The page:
Gary Armstrong, MSc, PhD
“I’m particularly interested in what’s going wrong at the cellular level in the spinal cord of patients with ALS," says Armstrong. "The better we can understand defects that arise there, the quicker we can advance therapeutic discovery.”
Gary Armstrong is Assistant Professor in the Department of Neurology and Neurosurgery at the Montreal Neurological Institute and a Killam Laureate. His research focuses on furthering our understanding of synaptic defects arising both at peripheral neuromuscular junctions and central spinal cord synapses in the neurodegenerative disease Amyotrophic Lateral Sclerosis (ALS). To investigate these defects his research team uses zebrafish, an animal model uniquely suited for investigations (using electrophysiological, optogenetic, and imaging approaches) pertaining to synaptic function at all levels of the motor system. In addition, this animal model lends easily to genomic manipulations where analogous disease-associated mutations can be edited into zebrafish orthologs of human genes involved with ALS (e.g. TARDBP, FUS, CHCHD10, TBK1 and C9orf72) using the clustered regularly interspaced short palindromic repeats (CRISPRs) mutagenic system. These novel gene-edited animal models permit investigations of disease-causing variants in a native context e.g. similar expression levels and patterns as opposed to transgenic animal models that often rely upon transgene over-expression and non-endogenous promotors to confer a disease phenotype.
In addition to the fundamental research, the Armstrong laboratory is also involved in translational therapeutic drug discovery where his team is developing a zebrafish drug screening platform to bridge research findings made by scientists working with cellular models of neurodegenerative diseases with zebrafish models. This will enable validation of novel therapeutics in an animal model forming a critical step in advancing drug discovery.
Armstrong obtained his M.Sc. (2003-2005) and PhD (2005-2009) at Queen’s University, Kingston Ontario, where he studied adaptations that confer neuroprotection of circuit function during acute exposures to stress (hyperthermia/hypothermia and hypoxia/anoxia). His Postdoctoral research was carried out in the Department of Pathology and Cell Biology (2010-2014) at Université de Montréal and later in the Department of Neurosciences (2014-2016) at the CRCHUM in Montreal, Québec, where he conducted research examining synaptic defects in ALS zebrafish models.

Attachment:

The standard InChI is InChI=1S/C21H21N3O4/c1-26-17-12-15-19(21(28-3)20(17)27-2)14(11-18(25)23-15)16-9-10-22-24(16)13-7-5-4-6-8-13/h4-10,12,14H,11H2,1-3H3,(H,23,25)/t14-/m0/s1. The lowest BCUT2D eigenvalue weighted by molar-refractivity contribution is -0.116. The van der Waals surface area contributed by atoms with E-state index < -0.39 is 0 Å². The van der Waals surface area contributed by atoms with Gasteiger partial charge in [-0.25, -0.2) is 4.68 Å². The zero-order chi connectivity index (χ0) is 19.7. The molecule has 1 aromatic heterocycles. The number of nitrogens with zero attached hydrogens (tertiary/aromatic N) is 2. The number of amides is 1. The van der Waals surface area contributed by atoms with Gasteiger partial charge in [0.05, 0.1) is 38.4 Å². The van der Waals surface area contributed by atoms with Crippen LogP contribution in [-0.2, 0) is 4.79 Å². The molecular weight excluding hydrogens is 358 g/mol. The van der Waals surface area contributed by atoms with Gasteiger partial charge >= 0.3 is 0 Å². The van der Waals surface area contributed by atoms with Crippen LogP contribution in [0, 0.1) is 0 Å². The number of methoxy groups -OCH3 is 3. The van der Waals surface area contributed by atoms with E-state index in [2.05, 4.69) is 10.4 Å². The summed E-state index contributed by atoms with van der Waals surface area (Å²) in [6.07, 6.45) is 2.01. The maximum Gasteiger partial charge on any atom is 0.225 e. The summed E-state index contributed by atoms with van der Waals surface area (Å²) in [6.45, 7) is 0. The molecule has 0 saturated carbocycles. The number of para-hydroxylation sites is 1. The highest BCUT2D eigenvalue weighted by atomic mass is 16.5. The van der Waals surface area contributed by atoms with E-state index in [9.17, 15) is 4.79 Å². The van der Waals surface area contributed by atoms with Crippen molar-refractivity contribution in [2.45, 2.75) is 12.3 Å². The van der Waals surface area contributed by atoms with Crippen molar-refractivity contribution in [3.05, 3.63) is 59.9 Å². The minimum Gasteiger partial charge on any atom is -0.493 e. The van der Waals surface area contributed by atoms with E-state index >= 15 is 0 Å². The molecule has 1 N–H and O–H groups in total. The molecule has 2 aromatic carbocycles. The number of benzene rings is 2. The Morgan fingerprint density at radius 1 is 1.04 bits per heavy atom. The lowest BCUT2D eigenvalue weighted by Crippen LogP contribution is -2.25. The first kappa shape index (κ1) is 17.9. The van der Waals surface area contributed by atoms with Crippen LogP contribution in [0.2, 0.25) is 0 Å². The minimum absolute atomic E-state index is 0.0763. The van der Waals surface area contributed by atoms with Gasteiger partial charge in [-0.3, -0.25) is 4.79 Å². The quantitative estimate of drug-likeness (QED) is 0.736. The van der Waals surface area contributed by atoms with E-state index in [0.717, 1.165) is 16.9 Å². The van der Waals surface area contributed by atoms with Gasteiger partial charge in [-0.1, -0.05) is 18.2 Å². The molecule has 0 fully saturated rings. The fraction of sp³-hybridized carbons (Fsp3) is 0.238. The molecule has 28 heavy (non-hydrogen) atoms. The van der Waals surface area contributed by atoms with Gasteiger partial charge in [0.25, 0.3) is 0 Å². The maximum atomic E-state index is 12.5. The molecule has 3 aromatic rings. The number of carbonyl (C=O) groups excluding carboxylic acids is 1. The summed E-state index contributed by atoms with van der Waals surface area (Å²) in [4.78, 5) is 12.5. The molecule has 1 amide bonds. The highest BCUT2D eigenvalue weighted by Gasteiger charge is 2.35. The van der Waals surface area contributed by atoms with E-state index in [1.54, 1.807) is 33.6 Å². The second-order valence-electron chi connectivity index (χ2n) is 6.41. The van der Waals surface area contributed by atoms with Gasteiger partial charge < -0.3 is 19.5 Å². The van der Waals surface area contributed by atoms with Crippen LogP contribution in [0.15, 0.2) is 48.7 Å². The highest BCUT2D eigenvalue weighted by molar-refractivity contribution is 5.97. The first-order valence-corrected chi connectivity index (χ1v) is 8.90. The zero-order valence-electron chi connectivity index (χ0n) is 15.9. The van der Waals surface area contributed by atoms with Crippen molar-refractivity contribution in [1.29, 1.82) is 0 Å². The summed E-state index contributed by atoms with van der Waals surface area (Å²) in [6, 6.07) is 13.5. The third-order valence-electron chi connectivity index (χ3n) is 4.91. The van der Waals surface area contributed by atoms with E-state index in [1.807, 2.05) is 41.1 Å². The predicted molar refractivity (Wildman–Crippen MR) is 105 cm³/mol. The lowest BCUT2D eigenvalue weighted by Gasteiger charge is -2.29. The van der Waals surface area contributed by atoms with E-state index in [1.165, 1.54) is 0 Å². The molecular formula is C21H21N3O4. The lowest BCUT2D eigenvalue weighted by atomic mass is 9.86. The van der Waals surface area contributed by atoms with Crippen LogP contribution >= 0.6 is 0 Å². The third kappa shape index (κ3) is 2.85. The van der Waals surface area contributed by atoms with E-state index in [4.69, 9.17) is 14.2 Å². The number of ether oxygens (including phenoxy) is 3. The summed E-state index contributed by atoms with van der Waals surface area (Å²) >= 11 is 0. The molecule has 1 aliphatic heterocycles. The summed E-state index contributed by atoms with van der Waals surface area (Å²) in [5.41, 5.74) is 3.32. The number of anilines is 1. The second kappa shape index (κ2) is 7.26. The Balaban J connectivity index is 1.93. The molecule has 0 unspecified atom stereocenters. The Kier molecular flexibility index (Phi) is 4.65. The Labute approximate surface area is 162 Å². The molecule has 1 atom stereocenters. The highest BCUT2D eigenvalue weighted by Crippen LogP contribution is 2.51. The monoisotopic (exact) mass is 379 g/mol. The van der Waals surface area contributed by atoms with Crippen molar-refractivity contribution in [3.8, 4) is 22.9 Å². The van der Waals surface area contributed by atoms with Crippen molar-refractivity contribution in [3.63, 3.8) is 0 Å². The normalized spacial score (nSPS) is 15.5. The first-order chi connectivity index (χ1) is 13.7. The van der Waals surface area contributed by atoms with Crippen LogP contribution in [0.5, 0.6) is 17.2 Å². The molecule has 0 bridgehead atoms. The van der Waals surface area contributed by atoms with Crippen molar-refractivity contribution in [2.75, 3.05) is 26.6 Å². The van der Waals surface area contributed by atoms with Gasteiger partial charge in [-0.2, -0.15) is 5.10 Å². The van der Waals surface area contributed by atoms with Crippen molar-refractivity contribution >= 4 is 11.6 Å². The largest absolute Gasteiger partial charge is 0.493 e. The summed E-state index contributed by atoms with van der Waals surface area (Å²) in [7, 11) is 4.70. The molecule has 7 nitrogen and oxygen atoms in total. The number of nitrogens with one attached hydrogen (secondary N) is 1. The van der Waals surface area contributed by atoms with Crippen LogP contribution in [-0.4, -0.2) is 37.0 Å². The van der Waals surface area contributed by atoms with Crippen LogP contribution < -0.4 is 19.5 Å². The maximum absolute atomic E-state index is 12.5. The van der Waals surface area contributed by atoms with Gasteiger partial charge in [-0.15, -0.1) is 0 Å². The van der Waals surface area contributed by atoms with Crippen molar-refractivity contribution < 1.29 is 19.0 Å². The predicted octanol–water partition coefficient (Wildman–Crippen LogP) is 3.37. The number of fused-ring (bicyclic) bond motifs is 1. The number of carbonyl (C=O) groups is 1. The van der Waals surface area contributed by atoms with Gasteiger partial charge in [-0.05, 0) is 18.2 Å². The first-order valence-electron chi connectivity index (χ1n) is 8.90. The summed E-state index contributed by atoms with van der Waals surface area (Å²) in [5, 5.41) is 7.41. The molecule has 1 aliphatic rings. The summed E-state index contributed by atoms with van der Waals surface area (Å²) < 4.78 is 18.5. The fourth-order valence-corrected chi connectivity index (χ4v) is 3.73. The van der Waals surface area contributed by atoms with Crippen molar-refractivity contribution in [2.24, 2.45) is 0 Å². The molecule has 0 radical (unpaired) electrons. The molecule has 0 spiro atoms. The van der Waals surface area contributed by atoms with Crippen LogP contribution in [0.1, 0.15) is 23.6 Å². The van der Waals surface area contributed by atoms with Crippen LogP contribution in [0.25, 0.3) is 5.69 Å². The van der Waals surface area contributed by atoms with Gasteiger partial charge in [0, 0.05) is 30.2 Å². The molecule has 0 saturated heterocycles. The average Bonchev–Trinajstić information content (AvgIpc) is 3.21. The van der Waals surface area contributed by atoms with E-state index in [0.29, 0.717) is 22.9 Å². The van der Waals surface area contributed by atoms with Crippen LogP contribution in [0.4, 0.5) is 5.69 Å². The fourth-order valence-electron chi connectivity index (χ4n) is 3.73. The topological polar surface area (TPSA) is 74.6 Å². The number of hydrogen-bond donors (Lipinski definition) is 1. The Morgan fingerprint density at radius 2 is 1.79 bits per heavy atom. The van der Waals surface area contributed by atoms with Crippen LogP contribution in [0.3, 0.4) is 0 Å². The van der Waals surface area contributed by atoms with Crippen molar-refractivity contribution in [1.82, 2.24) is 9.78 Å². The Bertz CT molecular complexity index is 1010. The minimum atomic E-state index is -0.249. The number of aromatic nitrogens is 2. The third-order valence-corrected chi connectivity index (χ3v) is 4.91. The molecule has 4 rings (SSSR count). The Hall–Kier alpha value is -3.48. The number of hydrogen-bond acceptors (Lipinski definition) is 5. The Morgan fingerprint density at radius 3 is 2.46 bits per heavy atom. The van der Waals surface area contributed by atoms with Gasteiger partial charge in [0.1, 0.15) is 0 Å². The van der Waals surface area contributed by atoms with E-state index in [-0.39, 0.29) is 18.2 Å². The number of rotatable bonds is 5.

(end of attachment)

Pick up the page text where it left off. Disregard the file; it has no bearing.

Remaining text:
Patten, S.A.*, Aggad, D.*, Martinez, J., Tremblay, E., Petrillo, J., Armstrong, G.A.B., La Fontaine, A., Maios, C., Liao, M., Ciura, S., Wen, X.-Y., Rafuse, V., Ichida, J., Zinman, L., Julien, J.-P., Kabashi, E., Robitaille, R., Korngut, L.**, Parker, J.A.**, Drapeau P**. Neuroleptics as therapeutic compounds stabilizing neuromuscular transmission in amyotrophic lateral sclerosis. JCI Insight. 2(22):e97152 (2017). * Co-first author. **Co-senior author.
Dzieciolowska, S., Drapeau, P., G.A.B. Armstrong. Augmented quantal release of acetylcholine at the vertebrate neuromuscular junction following tdp-43 depletion. PLoS ONE. 12(5): e0177005 (2017).
Armstrong, G.A.B.*, Liao, M.*, You, Z., Lissouba, A., Chen, B.E., Drapeau, P. Homology directed knockin of point mutations in the zebrafish tardbp and fus genes in ALS using the CRISPR/Cas9 system. PLoS ONE. 11(3): e0150188. (2016). * Co-first author
Armstrong, G.A.B., and Drapeau, P. Loss and gain of FUS function impair neuromuscular synaptic transmission in a genetic model of ALS. Human Molecular Genetics. 22:4282-4292 (2013).
Armstrong, G.A.B., and Drapeau, P. Calcium channel agonists protect against neuromuscular dysfunction in a genetic model of TDP-43 mutation in ALS. The Journal of Neuroscience. 33:1741-1752 (2013).
Rodgers-Garlick, C.I., Armstrong, G.A.B., and Robertson, R.M. Metabolic stress modulates motor patterning via AMP-activated protein kinase. The Journal of Neuroscience. 31:3207-3216 (2011).
Armstrong, G.A.B., López-Guerrero, J.J., Dawson-Scully, K.D., Peña, F., and Robertson, R.M. Inhibition of protein kinase G activity protects neonatal mouse respiratory network from hyperthermic and hypoxic stress. Brain Research. 1311:64-72 (2010).
Armstrong G.A.B., Rodgers C.I., Money T.G.A., and Robertson R.M. Suppression of spreading depression-like events in locusts by inhibition of the NO/cGMP/PKG pathway. The Journal of Neuroscience. 29:8225-8235 (2009).
Armstrong, G.A.B., Shoemaker, K.L., Money, T.G.A., and Robertson, R.M. Octopamine mediates thermal preconditioning of the locust ventilatory CPG via a cAMP/PKA signaling pathway. The Journal of Neuroscience. 26: 12118-12126 (2006).